A 12-year-old boy, suffering from debilitating epilepsy has inadvertently thrown the country into total confusion over its policy towards cannabis. Billy Caldwell’s illness is so bad that he can have 100s of fits a day and he is often in hospital with what for him is a life-threatening illness. The only relief he can get is a treatment with cannabis oil, a prohibited and banned substance in the UK. It was confiscated when his mother, Charlotte, tried to bring it into the country last weekend, from Canada.
In the UK Cannabis is a Class B substance and possession can lead to 5 years in jail. Dealing can be a 12-year stretch. Medicinal cannabis is just one of the concerns but over recent years Governments have resisted changing any of the cannabis laws as, Canute like, they refuse to respond to the real world.
The Home Office’s own estimates put cannabis usage at 6% of the UK adult population or nearly 2 million people.
The outcry over little Billy has covered the political spectrum and there are cries from every corner to do something to stop his suffering. To address this specific case the Home Office has introduced a clinical panel to look at each case, and there are many others, on its medical merits. This may be the start of the approval for the more widespread use of medicinal cannabis.
Well, that’s it, isn’t it? Well, no. Ex-Tory Leader and now Lord Hague has pitched in with an article in today’s Daily Telegraph, the Conservative party’s house newspaper. He said the fact that cannabis was both illegal and widely available and so effectively permitted ‘the worst of all worlds’. He means that although it is illegal to have personal amounts of cannabis the police hardly ever prosecute.
‘The overall result is the rise of a multi-billion pound black market for an unregulated and increasingly potent product, creating more addiction and mental health problems but without any enforceable policy to do something about it.
‘The only beneficiaries are organised crime gangs. It is absolutely unacceptable to allow this situation to continue.’
‘As far as marijuana, or cannabis, is concerned, any war has been comprehensively and irreversibly lost. It is like asking the army to recover the Empire. This battle is effectively over’.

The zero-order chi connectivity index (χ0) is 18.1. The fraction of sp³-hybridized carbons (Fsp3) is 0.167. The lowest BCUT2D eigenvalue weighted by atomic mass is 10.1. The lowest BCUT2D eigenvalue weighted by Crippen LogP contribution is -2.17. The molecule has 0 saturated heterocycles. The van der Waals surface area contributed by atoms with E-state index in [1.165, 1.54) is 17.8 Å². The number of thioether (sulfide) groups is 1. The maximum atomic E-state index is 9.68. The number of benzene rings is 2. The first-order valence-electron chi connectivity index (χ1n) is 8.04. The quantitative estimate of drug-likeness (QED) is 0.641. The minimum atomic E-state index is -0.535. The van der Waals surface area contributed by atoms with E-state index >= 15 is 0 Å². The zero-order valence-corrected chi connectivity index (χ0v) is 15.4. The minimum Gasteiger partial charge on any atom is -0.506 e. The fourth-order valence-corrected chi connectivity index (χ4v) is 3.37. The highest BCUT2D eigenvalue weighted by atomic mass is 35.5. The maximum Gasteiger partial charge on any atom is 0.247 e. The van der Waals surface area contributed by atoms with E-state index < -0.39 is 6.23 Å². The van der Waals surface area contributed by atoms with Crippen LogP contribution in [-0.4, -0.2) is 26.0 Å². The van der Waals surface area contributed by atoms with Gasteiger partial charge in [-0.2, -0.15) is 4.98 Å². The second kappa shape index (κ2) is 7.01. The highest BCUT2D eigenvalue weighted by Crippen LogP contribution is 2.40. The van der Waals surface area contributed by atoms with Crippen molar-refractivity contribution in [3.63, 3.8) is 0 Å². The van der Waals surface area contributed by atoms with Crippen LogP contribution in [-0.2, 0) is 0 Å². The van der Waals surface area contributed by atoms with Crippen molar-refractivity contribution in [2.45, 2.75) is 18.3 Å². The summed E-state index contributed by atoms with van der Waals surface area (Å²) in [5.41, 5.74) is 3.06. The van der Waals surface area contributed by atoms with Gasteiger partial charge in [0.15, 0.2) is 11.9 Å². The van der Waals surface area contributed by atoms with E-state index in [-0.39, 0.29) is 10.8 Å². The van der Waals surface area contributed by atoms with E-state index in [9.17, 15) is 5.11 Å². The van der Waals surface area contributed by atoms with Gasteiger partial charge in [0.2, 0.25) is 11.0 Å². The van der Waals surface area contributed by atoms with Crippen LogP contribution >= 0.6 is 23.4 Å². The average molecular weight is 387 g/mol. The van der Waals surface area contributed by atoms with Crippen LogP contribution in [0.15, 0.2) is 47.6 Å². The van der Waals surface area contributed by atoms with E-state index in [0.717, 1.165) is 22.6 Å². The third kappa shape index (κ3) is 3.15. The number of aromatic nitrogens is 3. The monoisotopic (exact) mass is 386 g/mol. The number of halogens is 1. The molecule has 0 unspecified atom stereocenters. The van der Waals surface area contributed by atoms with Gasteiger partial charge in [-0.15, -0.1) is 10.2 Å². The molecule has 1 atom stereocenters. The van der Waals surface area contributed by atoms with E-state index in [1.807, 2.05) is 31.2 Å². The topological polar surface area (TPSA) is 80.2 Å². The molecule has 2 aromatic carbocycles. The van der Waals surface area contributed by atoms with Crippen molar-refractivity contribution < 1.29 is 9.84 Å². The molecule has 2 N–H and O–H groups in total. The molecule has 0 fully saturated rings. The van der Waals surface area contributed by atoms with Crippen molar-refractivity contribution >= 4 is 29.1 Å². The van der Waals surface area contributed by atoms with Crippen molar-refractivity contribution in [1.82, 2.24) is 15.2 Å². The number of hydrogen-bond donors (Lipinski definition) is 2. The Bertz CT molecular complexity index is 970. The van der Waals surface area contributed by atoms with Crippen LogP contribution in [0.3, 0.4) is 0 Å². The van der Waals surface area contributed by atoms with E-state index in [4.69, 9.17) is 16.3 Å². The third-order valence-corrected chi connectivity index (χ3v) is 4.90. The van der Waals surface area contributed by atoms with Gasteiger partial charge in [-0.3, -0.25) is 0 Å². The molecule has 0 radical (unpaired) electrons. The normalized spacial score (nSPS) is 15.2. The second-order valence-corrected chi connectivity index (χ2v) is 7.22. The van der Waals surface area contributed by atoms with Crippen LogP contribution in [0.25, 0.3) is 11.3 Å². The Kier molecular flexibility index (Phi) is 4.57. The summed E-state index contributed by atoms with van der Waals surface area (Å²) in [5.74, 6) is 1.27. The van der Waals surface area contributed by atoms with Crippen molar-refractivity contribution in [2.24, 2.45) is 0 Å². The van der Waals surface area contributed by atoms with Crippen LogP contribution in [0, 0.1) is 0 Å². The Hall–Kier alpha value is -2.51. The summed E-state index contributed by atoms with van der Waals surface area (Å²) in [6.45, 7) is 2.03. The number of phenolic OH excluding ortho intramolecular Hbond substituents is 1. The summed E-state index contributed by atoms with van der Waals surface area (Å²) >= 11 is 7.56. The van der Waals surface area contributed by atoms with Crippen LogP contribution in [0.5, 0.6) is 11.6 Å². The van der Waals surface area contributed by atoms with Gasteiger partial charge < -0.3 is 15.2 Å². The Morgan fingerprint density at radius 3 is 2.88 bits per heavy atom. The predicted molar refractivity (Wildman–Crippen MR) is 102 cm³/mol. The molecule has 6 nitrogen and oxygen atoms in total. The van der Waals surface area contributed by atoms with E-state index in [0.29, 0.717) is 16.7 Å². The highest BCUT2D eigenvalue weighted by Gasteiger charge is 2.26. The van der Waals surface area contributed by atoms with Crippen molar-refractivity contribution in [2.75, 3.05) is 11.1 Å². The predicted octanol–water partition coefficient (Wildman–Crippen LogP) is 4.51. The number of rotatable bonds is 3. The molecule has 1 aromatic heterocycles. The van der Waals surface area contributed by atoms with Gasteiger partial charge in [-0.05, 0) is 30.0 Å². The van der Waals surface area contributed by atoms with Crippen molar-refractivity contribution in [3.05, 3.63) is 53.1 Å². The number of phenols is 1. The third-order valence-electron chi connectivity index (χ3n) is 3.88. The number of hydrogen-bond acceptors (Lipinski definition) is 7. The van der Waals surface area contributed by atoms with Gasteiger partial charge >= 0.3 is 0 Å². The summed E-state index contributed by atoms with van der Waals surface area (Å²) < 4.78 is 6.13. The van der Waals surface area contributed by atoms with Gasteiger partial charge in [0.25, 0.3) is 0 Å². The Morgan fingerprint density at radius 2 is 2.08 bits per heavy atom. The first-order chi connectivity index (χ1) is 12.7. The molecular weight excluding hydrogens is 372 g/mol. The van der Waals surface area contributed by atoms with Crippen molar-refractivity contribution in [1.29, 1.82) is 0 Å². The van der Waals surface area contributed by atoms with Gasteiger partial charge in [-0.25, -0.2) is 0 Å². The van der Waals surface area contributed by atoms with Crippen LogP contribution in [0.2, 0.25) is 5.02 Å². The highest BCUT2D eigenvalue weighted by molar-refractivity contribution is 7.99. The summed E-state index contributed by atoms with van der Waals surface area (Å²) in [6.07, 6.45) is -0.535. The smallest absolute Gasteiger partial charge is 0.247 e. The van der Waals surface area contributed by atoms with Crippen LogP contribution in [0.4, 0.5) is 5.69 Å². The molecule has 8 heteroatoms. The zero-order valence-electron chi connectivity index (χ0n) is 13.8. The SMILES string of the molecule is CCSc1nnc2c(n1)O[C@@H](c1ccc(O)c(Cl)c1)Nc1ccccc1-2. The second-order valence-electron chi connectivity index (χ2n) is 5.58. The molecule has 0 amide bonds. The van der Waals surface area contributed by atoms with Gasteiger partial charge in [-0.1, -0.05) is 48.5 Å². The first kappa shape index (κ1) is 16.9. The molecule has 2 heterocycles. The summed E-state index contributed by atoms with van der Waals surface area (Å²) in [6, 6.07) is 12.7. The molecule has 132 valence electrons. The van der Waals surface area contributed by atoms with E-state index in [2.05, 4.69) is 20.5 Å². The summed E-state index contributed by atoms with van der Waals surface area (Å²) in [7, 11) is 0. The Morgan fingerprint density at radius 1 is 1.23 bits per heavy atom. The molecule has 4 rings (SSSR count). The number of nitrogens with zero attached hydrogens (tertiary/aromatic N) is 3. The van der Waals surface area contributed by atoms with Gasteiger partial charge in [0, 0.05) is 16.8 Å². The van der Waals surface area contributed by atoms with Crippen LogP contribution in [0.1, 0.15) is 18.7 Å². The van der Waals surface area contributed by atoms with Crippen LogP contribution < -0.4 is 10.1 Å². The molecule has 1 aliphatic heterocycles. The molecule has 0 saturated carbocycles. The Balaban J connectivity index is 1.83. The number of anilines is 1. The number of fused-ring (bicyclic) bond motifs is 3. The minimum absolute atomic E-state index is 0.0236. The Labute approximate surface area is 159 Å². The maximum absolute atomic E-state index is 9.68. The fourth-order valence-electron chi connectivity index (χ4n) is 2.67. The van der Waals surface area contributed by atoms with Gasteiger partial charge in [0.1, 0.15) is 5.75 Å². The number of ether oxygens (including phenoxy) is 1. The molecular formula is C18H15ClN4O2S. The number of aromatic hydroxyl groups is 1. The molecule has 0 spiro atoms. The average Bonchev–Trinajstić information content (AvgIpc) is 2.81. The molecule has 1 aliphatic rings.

At last, some realism from a politician but unfortunately not from a Minister or the Government. In fact, quite the reverse. A Home Office spokesman said: ‘Any debate within government about the efficacy and therapeutic use of cannabis-based medicines emphatically does not extend to any review regarding the classification of cannabis and the penalties for the illicit possession, cultivation and trafficking of cannabis will remain the same.’
I am not one of the 6% but like every politician, I own up to smoking some weed while at Uni, but not since. There is no vested interest on my part.
We know about the ‘coffee shops’ in Holland that sell cannabis and Canada is moving in the same direction. State control of the industry has multiple benefits and it is about time the UK started to lead and governments recognise the real world.
There are different strengths of cannabis and we need to help users understand what they are buying. This can be accomplished by a regulated industry. More importantly, it removes the dealer and possibly, therefore, the temptation for users to be pushed on to dependency and harder drugs. Finally, at a time when we are concerned about more money for the NHS, it is a revenue source.
The once very traditional and conformist majority is disappearing. Political expediency no longer requires the old harsh stance on cannabis. The UK should be near the head of those States who adopt an enlightened and liberal stance to cannabis and take the revenue of up to a £1 billion a year.